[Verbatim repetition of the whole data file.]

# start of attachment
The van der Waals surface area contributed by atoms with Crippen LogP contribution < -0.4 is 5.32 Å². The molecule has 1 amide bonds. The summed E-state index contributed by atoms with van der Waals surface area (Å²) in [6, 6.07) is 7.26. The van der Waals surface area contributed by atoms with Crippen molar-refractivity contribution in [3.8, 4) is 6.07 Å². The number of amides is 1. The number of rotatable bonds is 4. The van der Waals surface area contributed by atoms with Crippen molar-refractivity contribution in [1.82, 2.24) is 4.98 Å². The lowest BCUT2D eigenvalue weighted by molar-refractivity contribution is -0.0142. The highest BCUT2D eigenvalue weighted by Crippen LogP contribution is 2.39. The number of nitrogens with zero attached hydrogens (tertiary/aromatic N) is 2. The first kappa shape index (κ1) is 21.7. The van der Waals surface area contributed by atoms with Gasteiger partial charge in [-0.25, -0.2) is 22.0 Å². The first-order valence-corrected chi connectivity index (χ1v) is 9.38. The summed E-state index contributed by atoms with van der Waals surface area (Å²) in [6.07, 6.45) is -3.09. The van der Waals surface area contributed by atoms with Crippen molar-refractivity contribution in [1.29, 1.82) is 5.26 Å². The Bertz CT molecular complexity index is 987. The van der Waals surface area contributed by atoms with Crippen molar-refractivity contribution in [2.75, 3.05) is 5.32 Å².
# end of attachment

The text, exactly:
The van der Waals surface area contributed by atoms with Crippen LogP contribution < -0.4 is 5.32 Å². The molecule has 1 amide bonds. The summed E-state index contributed by atoms with van der Waals surface area (Å²) in [6, 6.07) is 7.26. The van der Waals surface area contributed by atoms with Crippen molar-refractivity contribution in [3.8, 4) is 6.07 Å². The number of amides is 1. The number of rotatable bonds is 4. The van der Waals surface area contributed by atoms with Crippen molar-refractivity contribution in [1.82, 2.24) is 4.98 Å². The lowest BCUT2D eigenvalue weighted by molar-refractivity contribution is -0.0142. The highest BCUT2D eigenvalue weighted by Crippen LogP contribution is 2.39. The number of nitrogens with zero attached hydrogens (tertiary/aromatic N) is 2. The first kappa shape index (κ1) is 21.7. The van der Waals surface area contributed by atoms with Gasteiger partial charge in [-0.25, -0.2) is 22.0 Å². The first-order valence-corrected chi connectivity index (χ1v) is 9.38. The summed E-state index contributed by atoms with van der Waals surface area (Å²) in [6.07, 6.45) is -3.09. The van der Waals surface area contributed by atoms with Crippen molar-refractivity contribution in [1.29, 1.82) is 5.26 Å². The Bertz CT molecular complexity index is 987. The van der Waals surface area contributed by atoms with Crippen molar-refractivity contribution in [2.75, 3.05) is 5.32 Å².